Subject(s)
COVID-19 , Heart Arrest , Adolescent , COVID-19/epidemiology , Child , Child, Preschool , Female , Heart Arrest/epidemiology , Hospital Mortality , Humans , Male , Retrospective Studies , SARS-CoV-2
2.
Sci Rep ; 12(1): 6978, 2022 04 28.
Article in English | MEDLINE | ID: covidwho-1815602

ABSTRACT

Cardiovascular adverse conditions are caused by coronavirus disease 2019 (COVID-19) infections and reported as side-effects of the COVID-19 vaccines. Enriching current vaccine safety surveillance systems with additional data sources may improve the understanding of COVID-19 vaccine safety. Using a unique dataset from Israel National Emergency Medical Services (EMS) from 2019 to 2021, the study aims to evaluate the association between the volume of cardiac arrest and acute coronary syndrome EMS calls in the 16-39-year-old population with potential factors including COVID-19 infection and vaccination rates. An increase of over 25% was detected in both call types during January-May 2021, compared with the years 2019-2020. Using Negative Binomial regression models, the weekly emergency call counts were significantly associated with the rates of 1st and 2nd vaccine doses administered to this age group but were not with COVID-19 infection rates. While not establishing causal relationships, the findings raise concerns regarding vaccine-induced undetected severe cardiovascular side-effects and underscore the already established causal relationship between vaccines and myocarditis, a frequent cause of unexpected cardiac arrest in young individuals. Surveillance of potential vaccine side-effects and COVID-19 outcomes should incorporate EMS and other health data to identify public health trends (e.g., increased in EMS calls), and promptly investigate potential underlying causes.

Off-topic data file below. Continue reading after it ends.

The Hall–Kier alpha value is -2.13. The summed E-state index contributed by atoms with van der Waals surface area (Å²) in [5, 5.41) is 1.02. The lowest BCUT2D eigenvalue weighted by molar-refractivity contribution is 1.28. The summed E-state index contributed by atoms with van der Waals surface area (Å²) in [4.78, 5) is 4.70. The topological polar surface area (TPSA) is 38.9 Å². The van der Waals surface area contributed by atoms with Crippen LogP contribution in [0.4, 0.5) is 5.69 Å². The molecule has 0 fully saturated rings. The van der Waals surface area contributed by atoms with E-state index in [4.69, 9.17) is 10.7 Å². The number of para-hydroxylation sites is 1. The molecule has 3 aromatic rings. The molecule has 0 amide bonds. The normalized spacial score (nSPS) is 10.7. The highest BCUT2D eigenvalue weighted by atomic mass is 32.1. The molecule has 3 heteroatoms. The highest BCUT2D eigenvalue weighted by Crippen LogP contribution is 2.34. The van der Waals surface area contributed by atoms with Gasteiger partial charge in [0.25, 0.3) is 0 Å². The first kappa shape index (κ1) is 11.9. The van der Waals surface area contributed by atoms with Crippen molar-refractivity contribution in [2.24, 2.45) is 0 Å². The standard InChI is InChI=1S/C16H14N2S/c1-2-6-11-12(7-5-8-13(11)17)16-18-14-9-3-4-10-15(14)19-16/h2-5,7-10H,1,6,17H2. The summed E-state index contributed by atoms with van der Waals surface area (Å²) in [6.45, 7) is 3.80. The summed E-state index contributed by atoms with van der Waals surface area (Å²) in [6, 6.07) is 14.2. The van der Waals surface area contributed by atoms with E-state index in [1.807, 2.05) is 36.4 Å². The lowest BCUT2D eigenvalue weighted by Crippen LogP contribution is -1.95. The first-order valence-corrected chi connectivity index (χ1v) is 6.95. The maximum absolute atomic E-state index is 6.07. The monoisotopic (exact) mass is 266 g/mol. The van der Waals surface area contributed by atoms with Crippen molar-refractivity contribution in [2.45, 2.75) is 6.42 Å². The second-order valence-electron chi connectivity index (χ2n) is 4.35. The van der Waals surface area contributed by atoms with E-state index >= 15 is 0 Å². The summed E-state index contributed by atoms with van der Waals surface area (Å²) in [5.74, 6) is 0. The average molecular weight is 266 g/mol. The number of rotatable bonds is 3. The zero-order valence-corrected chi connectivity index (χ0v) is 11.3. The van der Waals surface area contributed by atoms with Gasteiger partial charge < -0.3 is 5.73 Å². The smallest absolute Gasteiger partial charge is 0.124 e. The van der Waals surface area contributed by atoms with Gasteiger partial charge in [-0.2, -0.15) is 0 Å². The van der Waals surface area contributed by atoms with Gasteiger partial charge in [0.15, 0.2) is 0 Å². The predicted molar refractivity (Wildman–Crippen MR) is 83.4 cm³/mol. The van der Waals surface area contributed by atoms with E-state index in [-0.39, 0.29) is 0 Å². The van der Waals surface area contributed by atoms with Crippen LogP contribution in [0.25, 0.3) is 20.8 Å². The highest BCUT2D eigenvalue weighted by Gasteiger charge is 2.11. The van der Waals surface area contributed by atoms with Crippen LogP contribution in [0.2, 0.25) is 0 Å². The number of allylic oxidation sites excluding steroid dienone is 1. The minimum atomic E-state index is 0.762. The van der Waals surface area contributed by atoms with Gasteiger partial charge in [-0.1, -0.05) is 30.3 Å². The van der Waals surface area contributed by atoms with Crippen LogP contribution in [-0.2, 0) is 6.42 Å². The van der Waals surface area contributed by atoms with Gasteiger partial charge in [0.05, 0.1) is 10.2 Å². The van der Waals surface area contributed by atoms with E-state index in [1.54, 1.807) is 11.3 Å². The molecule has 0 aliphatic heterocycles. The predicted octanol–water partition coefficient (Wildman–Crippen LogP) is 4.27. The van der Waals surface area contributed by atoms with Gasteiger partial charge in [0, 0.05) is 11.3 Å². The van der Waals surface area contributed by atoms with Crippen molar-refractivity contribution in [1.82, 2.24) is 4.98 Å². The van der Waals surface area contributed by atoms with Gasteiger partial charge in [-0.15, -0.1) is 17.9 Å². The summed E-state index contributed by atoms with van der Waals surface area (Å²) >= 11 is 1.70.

Subject(s)
COVID-19 , Drug-Related Side Effects and Adverse Reactions , Heart Arrest , Vaccines , Adolescent , Adult , COVID-19/epidemiology , COVID-19/prevention & control , COVID-19 Vaccines/adverse effects , Heart Arrest/chemically induced , Heart Arrest/epidemiology , Humans , Israel/epidemiology , Vaccines/adverse effects , Young Adult